A smile crept across my face. I felt a delight like a big long exhale. It was joy. Joy writ large in the craft of the musicians who electrified the air by coming to life after a long imposed dormant sleep. Joy in the body of the woman hugging herself in disbelief, joy in the bitter taste of the cold wine washing over my palate. Joy I had not felt in a long time.
The song ended. The band leader thanked the crowd, announcing that the summer was ending and this would be their last front yard concert. A large sigh of disappointment swept the crowd. Then one woman, her frizzy head of grey hair tinged blue at the ends, her loose summer dress slipping off her sagging shoulder stood firm on her slippered feet, demanded adamantly, “Your not going until you play Tears in Heaven!”
“But the sun is setting and our bass player has been at it for hours!” The exhausted musician retorted.
“No, no. Play Tears in Heaven.” She lowered herself to her knees in front of the crowd, hands in prayer position.
Who could resist. The music started. The words of tears in Heaven boomed out.
And there were tears on the street.
Suzette Blom has had careers in law and academics and has published six short stories in the last year. She lives in Toronto, which constantly inspires her.
Also Third Place:
My Life as Origami
By Johanna Skelly
9:00 A.M. I wake, grateful to have a purpose today.
Today I must mail a birthday card.
Stranded as I am on the sandbar of Covid, this small task gives shape to my day. It feels important, this having something to do. Anything to do.
10:00 A.M. I begin my search for the card itself – bought weeks ago – misplaced since. I rummage for it in my bag, rifle through the stacks of reading material on the bedside table, flip pages in a book where I may have used it as a bookmark, and even grid-search the urban sprawl of my desk. It is found in none of these places
10:30 A.M. Both my address book, and fountain pen come easily to hand, but the stamps – so rarely used – lie somewhere, I believe, in the far reaches of my shallow, catch-all desk drawer.
10:45 A.M. To find the stamps, I must first unearth a whimsical clutter of unrelated flotsam; a skull key chain, a spool of cloth ribbon, a green marble, buttons, batteries, a zippered coin purse, a
dented mosaic mirror, missing several mosaic shards, a small plastic pumpkin, and two Christmas-tree ornaments.
To name a few.
11:00 A.M. My fingertips examine, and sort this random collection, touch-reminiscing each object as if reading braille. The objects bear no relation to each other, yet the entirety of it all speaks of life’s disjointedness, life’s randomness, which I find pleasing. Even consoling.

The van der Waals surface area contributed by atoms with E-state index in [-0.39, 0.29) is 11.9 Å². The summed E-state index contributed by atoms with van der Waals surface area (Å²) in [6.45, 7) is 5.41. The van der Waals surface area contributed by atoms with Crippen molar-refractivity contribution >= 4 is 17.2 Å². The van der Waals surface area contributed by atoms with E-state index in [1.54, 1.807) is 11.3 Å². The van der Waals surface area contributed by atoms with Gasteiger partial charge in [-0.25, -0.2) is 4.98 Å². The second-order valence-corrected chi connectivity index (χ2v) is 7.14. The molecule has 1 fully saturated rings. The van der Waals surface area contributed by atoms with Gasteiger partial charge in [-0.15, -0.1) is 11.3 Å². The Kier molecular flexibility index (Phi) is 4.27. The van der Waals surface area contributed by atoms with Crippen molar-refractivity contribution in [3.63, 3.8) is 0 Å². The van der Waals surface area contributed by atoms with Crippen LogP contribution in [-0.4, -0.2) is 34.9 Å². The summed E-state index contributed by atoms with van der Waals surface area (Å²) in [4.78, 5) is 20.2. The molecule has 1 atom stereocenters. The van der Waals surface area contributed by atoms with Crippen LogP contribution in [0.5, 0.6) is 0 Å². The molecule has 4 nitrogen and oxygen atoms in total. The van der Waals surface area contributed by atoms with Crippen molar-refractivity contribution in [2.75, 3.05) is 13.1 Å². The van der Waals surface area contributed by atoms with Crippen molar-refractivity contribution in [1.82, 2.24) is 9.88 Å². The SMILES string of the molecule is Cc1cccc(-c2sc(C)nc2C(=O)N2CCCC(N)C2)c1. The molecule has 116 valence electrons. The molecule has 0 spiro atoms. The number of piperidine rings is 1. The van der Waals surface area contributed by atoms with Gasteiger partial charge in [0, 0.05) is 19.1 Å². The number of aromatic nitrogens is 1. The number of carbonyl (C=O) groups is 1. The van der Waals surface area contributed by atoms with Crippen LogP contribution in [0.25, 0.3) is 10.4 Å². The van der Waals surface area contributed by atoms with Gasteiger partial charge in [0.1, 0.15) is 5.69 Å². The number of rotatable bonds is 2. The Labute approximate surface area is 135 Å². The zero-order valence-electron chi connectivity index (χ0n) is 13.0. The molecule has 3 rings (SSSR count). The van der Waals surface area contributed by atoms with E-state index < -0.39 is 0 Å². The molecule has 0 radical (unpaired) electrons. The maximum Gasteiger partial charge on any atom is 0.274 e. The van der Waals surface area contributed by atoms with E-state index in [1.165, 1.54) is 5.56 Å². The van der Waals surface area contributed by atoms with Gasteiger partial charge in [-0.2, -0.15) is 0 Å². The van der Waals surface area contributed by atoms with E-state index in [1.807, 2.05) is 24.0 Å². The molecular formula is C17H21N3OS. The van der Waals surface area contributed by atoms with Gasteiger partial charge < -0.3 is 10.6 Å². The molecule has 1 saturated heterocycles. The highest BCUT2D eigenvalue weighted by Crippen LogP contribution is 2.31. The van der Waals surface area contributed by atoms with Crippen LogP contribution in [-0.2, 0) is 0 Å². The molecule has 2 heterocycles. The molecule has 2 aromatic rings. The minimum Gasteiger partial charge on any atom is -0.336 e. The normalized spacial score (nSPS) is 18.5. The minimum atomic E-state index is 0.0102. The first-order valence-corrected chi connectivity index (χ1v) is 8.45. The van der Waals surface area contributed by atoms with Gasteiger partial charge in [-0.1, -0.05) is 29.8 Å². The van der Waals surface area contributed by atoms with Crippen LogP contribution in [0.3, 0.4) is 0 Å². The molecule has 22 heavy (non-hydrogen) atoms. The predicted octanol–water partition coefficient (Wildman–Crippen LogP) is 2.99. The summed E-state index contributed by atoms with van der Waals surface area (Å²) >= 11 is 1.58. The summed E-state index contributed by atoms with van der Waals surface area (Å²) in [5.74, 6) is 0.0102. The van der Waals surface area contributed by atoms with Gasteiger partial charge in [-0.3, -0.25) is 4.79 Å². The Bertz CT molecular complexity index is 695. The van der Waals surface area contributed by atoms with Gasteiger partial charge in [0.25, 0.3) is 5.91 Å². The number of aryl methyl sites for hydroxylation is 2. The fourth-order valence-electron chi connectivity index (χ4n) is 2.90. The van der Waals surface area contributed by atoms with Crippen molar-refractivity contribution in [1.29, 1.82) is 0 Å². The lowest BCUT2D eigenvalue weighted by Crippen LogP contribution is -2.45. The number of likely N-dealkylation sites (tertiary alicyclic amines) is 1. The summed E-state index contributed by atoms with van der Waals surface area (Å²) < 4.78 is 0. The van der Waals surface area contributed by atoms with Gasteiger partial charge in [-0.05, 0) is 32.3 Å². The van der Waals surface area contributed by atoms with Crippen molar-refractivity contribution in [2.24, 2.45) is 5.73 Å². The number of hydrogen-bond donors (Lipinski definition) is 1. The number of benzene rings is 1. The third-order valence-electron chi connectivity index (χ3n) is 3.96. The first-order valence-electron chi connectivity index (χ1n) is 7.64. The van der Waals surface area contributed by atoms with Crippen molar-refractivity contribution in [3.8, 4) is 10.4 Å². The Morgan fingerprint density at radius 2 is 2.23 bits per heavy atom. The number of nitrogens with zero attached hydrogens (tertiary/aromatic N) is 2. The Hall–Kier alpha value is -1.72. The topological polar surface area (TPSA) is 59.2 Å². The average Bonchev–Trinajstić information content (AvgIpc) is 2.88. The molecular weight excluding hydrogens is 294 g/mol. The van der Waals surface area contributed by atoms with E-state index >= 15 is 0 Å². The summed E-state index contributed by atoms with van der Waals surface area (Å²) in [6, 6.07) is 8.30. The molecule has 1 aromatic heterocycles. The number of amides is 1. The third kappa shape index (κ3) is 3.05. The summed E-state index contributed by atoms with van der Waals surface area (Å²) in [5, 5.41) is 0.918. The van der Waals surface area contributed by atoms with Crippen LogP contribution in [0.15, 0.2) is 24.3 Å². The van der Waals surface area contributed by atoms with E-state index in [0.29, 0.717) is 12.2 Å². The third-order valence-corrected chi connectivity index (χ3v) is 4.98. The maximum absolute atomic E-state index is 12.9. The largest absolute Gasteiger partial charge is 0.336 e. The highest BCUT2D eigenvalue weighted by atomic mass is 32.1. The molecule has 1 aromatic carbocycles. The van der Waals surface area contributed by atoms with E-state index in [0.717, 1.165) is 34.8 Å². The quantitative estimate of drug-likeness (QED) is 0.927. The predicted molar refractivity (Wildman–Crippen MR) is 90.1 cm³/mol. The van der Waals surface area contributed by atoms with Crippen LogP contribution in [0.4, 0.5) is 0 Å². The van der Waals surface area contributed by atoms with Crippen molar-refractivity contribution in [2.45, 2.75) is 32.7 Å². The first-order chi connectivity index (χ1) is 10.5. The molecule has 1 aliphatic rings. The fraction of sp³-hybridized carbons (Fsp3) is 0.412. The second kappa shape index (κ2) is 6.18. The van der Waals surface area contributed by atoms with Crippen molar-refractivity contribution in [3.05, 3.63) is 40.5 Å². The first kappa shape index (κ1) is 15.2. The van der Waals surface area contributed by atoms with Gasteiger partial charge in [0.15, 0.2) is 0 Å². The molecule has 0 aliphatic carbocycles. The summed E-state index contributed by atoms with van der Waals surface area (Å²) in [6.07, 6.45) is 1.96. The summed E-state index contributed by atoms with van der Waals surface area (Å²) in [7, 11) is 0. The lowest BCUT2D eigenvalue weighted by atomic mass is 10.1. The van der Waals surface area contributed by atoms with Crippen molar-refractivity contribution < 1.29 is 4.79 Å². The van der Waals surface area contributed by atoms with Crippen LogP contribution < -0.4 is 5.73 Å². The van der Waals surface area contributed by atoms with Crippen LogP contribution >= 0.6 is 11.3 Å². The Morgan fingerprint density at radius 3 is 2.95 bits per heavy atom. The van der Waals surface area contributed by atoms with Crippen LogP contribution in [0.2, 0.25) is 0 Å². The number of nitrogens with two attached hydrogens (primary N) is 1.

11:20 A.M. The search for stamps takes much too long, but still I reserve several minutes to consider which stamp best suits the sendee; Gardenias or Leonard Cohens? Zodiac or Diwali? For someone who rarely writes letters, I love stamps, and am moved to buy them just for their beauty.
11:25 A.M. Once this important decision is made, I write the address on the bright green envelope, then affix the stamp in its proper firmament, upper right-hand corner.
11: 40 A.M. The day is oppressively hot when I set out to mail the card. I do not plan to walk the short distance to the mailbox right at the end of my street (its pick-up deadline long past), but to the two red mailboxes outside the post office six blocks away. I walk slowly, card in hand, marveling at the sky, where a tumult of clouds, some smudged a deep graphite grey, some porcelain white, mound in implausible, free-form towers above the heat-dense city streets.
NOON On arriving at the mailboxes, I note that the day is half spent.
12:02 P.M. When I slide the slice of card into the tight-lipped mail slot, the flap clangs open, the flap clangs shut.
12:04 P.M. My task complete, I now retrace my steps, which seem to keep pace with the clouds, as they hastily drift, wind-tossed, and luxurious, like enormous sheep trailing contentedly in my wake.
12:24 P.M. Returned home, I reflect on how empty I find the days to be,
How little claim anyone makes on my heart,
How unmoored my life has become amid the rising tide of solitude that is COVID.
But most of all, I reflect on just how origami-small my life has become,
Folded down to the act of mailing a single card.
Johanna Skelly is a Toronto-based painter, writer, and poet. A copy editor, she is a recovering nomad, after eighteen cross-Canada moves. Today, she is happily discovering the art of putting down roots. Her recently completed memoir is titled The Tree I See: Accidental Reflections of an Artist.